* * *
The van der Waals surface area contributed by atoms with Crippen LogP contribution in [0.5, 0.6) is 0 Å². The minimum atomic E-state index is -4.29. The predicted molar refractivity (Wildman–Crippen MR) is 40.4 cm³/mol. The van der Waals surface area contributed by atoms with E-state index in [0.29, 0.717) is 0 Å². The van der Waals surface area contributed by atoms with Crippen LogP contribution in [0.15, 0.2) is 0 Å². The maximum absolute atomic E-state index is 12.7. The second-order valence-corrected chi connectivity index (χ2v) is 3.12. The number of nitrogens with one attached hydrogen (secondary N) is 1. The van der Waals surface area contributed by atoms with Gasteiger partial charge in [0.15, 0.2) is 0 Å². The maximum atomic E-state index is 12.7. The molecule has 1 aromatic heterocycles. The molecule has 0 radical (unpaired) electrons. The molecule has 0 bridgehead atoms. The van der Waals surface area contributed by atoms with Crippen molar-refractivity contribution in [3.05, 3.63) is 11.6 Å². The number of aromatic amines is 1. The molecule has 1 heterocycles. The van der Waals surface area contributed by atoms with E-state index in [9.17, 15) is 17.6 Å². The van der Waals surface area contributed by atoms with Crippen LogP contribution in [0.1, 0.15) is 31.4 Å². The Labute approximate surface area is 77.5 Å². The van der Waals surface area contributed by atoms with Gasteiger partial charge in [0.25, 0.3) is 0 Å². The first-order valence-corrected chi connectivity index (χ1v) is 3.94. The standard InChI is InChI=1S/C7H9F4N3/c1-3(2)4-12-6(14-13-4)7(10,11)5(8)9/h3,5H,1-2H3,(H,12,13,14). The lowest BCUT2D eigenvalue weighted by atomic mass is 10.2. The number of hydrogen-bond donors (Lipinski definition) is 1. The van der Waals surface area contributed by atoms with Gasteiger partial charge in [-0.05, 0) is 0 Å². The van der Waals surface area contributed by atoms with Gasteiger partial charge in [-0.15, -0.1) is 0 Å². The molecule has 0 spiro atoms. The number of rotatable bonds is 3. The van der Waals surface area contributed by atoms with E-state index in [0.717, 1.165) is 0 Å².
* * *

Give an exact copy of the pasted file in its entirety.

The van der Waals surface area contributed by atoms with Crippen LogP contribution in [0.5, 0.6) is 0 Å². The minimum atomic E-state index is -4.29. The predicted molar refractivity (Wildman–Crippen MR) is 40.4 cm³/mol. The van der Waals surface area contributed by atoms with E-state index in [0.29, 0.717) is 0 Å². The van der Waals surface area contributed by atoms with Crippen LogP contribution in [0.15, 0.2) is 0 Å². The maximum absolute atomic E-state index is 12.7. The second-order valence-corrected chi connectivity index (χ2v) is 3.12. The number of nitrogens with one attached hydrogen (secondary N) is 1. The van der Waals surface area contributed by atoms with Gasteiger partial charge in [0.15, 0.2) is 0 Å². The maximum atomic E-state index is 12.7. The molecule has 1 aromatic heterocycles. The molecule has 0 radical (unpaired) electrons. The molecule has 0 bridgehead atoms. The van der Waals surface area contributed by atoms with Crippen molar-refractivity contribution in [3.05, 3.63) is 11.6 Å². The number of aromatic amines is 1. The molecule has 1 heterocycles. The van der Waals surface area contributed by atoms with E-state index in [9.17, 15) is 17.6 Å². The van der Waals surface area contributed by atoms with Crippen LogP contribution in [0.1, 0.15) is 31.4 Å². The Labute approximate surface area is 77.5 Å². The van der Waals surface area contributed by atoms with Gasteiger partial charge in [0.25, 0.3) is 0 Å². The first-order valence-corrected chi connectivity index (χ1v) is 3.94. The standard InChI is InChI=1S/C7H9F4N3/c1-3(2)4-12-6(14-13-4)7(10,11)5(8)9/h3,5H,1-2H3,(H,12,13,14). The lowest BCUT2D eigenvalue weighted by atomic mass is 10.2. The number of hydrogen-bond donors (Lipinski definition) is 1. The van der Waals surface area contributed by atoms with Gasteiger partial charge in [-0.05, 0) is 0 Å². The van der Waals surface area contributed by atoms with Gasteiger partial charge in [-0.15, -0.1) is 0 Å². The molecule has 0 spiro atoms. The number of rotatable bonds is 3. The van der Waals surface area contributed by atoms with E-state index in [0.717, 1.165) is 0 Å².